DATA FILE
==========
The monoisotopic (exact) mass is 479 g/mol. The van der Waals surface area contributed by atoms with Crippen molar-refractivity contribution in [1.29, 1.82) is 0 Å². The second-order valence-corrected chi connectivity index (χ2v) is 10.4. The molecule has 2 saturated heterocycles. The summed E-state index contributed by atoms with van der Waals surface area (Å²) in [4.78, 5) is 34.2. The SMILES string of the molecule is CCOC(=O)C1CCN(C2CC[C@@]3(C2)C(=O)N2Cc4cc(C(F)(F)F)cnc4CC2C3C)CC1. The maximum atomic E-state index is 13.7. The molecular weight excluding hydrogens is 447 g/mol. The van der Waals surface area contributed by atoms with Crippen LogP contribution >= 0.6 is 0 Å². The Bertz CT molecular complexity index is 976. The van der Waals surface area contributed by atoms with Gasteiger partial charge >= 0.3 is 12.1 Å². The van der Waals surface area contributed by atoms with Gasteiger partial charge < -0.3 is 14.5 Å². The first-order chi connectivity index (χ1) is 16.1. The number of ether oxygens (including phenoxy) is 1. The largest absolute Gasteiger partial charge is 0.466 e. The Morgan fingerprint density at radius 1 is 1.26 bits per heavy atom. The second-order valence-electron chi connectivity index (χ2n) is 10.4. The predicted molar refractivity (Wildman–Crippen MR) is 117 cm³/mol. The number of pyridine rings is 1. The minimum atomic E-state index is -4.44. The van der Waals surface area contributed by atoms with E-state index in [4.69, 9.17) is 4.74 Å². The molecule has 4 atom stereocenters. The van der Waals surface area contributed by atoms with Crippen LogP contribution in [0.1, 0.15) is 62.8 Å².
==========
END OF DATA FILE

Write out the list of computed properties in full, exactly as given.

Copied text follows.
The monoisotopic (exact) mass is 479 g/mol. The van der Waals surface area contributed by atoms with Crippen molar-refractivity contribution in [1.29, 1.82) is 0 Å². The second-order valence-corrected chi connectivity index (χ2v) is 10.4. The molecule has 2 saturated heterocycles. The summed E-state index contributed by atoms with van der Waals surface area (Å²) in [4.78, 5) is 34.2. The SMILES string of the molecule is CCOC(=O)C1CCN(C2CC[C@@]3(C2)C(=O)N2Cc4cc(C(F)(F)F)cnc4CC2C3C)CC1. The maximum atomic E-state index is 13.7. The molecular weight excluding hydrogens is 447 g/mol. The van der Waals surface area contributed by atoms with Crippen LogP contribution >= 0.6 is 0 Å². The Bertz CT molecular complexity index is 976. The van der Waals surface area contributed by atoms with Gasteiger partial charge >= 0.3 is 12.1 Å². The van der Waals surface area contributed by atoms with Gasteiger partial charge < -0.3 is 14.5 Å². The first-order chi connectivity index (χ1) is 16.1. The number of ether oxygens (including phenoxy) is 1. The largest absolute Gasteiger partial charge is 0.466 e. The Morgan fingerprint density at radius 1 is 1.26 bits per heavy atom. The second-order valence-electron chi connectivity index (χ2n) is 10.4. The predicted molar refractivity (Wildman–Crippen MR) is 117 cm³/mol. The number of pyridine rings is 1. The minimum atomic E-state index is -4.44. The van der Waals surface area contributed by atoms with E-state index in [4.69, 9.17) is 4.74 Å². The molecule has 4 atom stereocenters. The van der Waals surface area contributed by atoms with Crippen LogP contribution in [0.1, 0.15) is 62.8 Å².